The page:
The offence of stealing has a maximum penalty of 5 years imprisonment in the majority of cases, this covers the more common situations of stealing everyday items of property.
In certain circumstances, the maximum penalty increases to lengthier terms imprisonment ranging between 10 to 14 years. These include stealing property such as vehicles, wills or any property valued at over $5,000.
If the property was stolen from a store and the value is less than $150, Police are able to proceed by issuing an infringement notice.
In Queensland, a court can impose any of the following penalties for a charge of stealing:
- Intensive Corrections Order
- Community Service Orders (CSO)
- Section 19 order
The Offence of Stealing:
Sections 391 of the Queensland Criminal Code states:
“A person who fraudulently takes anything capable of being stolen, or fraudulently converts the person’s own use or to the use of any other person anything capable of being stolen, is said to steal that thing.”
It also contains the following deeming provisions:
- “A person who takes or converts anything capable of being stolen is deemed to do so fraudulently if the person does so with any of the following intents, that is to say-
- an intent to permanently deprive the owner of the thing of it;
- an intent to permanently deprive any person who has any special property in the thing of such property
- an intent to use the thing as a pledge or security
- an intent to part with it on a condition as to its return which the person taking or converting it may be unable to perform;
- an intent to deal with it in such a manner that it can not be returned in the condition in which it was at the time of the taking or conversion;
- in the case of money – an intent to use it at the will of the person who takes or converts it, although the person may intend to afterwards repay the amount to the owner.
What Actions Might Constitute Stealing?
- Receiving $50 from a friend as a loan with no intention of repaying the money.
- Eating a chocolate whilst shopping at Coles and not paying for it.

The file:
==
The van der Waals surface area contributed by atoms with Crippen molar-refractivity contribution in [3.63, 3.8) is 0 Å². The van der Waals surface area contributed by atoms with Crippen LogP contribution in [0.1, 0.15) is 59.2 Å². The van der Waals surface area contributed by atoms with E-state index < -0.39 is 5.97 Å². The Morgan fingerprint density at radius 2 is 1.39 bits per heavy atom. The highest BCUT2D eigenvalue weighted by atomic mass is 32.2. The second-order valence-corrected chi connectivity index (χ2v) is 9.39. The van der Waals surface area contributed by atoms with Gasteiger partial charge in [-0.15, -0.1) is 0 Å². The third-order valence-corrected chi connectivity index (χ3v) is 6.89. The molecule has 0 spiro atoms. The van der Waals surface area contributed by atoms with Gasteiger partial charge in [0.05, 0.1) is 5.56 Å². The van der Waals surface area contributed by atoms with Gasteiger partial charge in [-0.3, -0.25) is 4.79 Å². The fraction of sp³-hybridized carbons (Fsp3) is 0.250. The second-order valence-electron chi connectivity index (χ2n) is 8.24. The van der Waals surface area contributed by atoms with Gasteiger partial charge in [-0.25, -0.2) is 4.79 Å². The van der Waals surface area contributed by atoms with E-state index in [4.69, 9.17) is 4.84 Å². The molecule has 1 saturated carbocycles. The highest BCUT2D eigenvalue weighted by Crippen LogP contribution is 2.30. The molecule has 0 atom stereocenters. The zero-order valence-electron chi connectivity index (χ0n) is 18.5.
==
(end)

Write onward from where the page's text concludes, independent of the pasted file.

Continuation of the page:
- Failing to hand in a mobile phone or wallet found in a licensed premises.
- Siphoning petrol from a parked car.
What the Police Must Prove:
In order to convict you of stealing, it must be proved that:
- The property in question is a thing capable of being stolen.
- The thing is owned by a person.
- In taking the thing, it must have actually been moved or dealt with by some physical act.
- The taking of the thing was done so without the owner’s consent.
- The taking was done so with fraudulent intent.
Possible Defences to Stealing:
Possible defences to this offence include but are not limited to:
- The property or thing is not capable of being stolen.
- The accused had the consent of the owner.
- The accused mistakenly thought they had the consent of the owner.
- The property was abandoned by the owner.
- The accused was under duress to take the property.
- The accused was not the person who took the property.
Which Court Will Hear Your Matter?
Stealing is an offence that is predominately heard and determined in the Magistrates Court.
Types of penalties:
Imprisonment : Even though it is not a sentence of last resort (as it is in some other states) imprisonment is the most serious penalty which a court can impose upon a person. At its most severe a sentence of imprisonment means that a person must spend a specified period of time within a correctional facility, also called a prison, a jail or a gaol. Read more.
Intensive corrections order (ICO): An Intensive Corrections Order (‘ICO’ for short) is, technically, a form of imprisonment but which is served wholly in the community. This means that a person who is made subject to an ICO will not spend any time in prison but will, instead, be required to adhere to a number of requirements that the court will order. Read more.
Probation: A court can make a Probation Order either by itself, meaning the whole of the sentence is probation, or as a component of a sentence of imprisonment, meaning that a person is ordered to serve a period of time (not longer than 1 year) in prison and is then subject to a probation requirement upon release. Read more.
Community service order(CSO): As the name implies, a Community Service Order (‘CSO’ for short) is an order which requires a person to perform unpaid work, normally at some kind of community facility, for a stated number of hours (to a maximum of 240) within a nominated time (usually 6 or 12 months). Read More.
Recognisance: A recognisance is a promise which a person makes to be of good behaviour for a stated period of time. A court is empowered to release a person who enters into a recognisance, either with a surety, which is a sum of money which the person agrees to pay if they breach the recognisance, or without one. Read More.
Fines: A court is empowered to impose a fine, which is a sum of money which a person is required to pay to the State, for any offence regardless of whether the law creating it nominates a fine as part of the applicable penalty. Read More.
Section 19 dismissal: A court can discharge a person absolutely, or upon them entering into a recognisance, without recording a conviction against them, if it is satisfied that it is appropriate to do so. Read More.
In all cases where you are sentenced to a penalty other than jail, the Court can choose not to record a conviction against you, meaning your criminal record will remain clear and any complications with work or travel may be avoided.